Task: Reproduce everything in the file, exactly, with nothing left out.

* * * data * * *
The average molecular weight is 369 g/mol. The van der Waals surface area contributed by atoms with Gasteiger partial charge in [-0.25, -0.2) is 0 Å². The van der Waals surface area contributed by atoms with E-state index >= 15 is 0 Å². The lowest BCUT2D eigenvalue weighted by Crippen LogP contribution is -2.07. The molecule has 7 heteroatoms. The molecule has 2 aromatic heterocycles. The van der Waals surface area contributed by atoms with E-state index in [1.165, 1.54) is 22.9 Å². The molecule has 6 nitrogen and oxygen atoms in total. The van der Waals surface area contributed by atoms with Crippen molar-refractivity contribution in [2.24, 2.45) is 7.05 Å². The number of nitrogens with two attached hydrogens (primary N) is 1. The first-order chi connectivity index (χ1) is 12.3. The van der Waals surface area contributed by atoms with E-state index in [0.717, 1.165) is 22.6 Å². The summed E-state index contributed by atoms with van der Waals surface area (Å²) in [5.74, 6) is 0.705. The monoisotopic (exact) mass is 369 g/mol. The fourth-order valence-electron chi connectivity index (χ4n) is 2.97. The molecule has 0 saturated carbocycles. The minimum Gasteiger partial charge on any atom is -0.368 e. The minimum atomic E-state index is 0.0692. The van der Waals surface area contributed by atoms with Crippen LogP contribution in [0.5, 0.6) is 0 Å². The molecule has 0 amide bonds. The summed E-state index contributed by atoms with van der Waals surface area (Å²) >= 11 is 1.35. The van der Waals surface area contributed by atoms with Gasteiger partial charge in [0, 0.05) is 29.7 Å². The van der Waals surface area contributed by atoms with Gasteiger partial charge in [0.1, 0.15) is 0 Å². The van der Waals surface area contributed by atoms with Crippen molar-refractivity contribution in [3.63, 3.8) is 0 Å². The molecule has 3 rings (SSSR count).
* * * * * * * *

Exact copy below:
The average molecular weight is 369 g/mol. The van der Waals surface area contributed by atoms with Gasteiger partial charge in [-0.25, -0.2) is 0 Å². The van der Waals surface area contributed by atoms with E-state index >= 15 is 0 Å². The lowest BCUT2D eigenvalue weighted by Crippen LogP contribution is -2.07. The molecule has 7 heteroatoms. The molecule has 2 aromatic heterocycles. The van der Waals surface area contributed by atoms with E-state index in [1.165, 1.54) is 22.9 Å². The molecule has 6 nitrogen and oxygen atoms in total. The van der Waals surface area contributed by atoms with Crippen molar-refractivity contribution in [2.24, 2.45) is 7.05 Å². The number of nitrogens with two attached hydrogens (primary N) is 1. The first-order chi connectivity index (χ1) is 12.3. The van der Waals surface area contributed by atoms with E-state index in [0.717, 1.165) is 22.6 Å². The summed E-state index contributed by atoms with van der Waals surface area (Å²) in [5.74, 6) is 0.705. The monoisotopic (exact) mass is 369 g/mol. The fourth-order valence-electron chi connectivity index (χ4n) is 2.97. The molecule has 0 saturated carbocycles. The minimum Gasteiger partial charge on any atom is -0.368 e. The minimum atomic E-state index is 0.0692. The van der Waals surface area contributed by atoms with Crippen LogP contribution in [0.5, 0.6) is 0 Å². The molecule has 0 amide bonds. The summed E-state index contributed by atoms with van der Waals surface area (Å²) >= 11 is 1.35. The van der Waals surface area contributed by atoms with Gasteiger partial charge in [0, 0.05) is 29.7 Å². The van der Waals surface area contributed by atoms with Gasteiger partial charge in [0.1, 0.15) is 0 Å². The van der Waals surface area contributed by atoms with Crippen molar-refractivity contribution in [3.63, 3.8) is 0 Å². The molecule has 3 rings (SSSR count).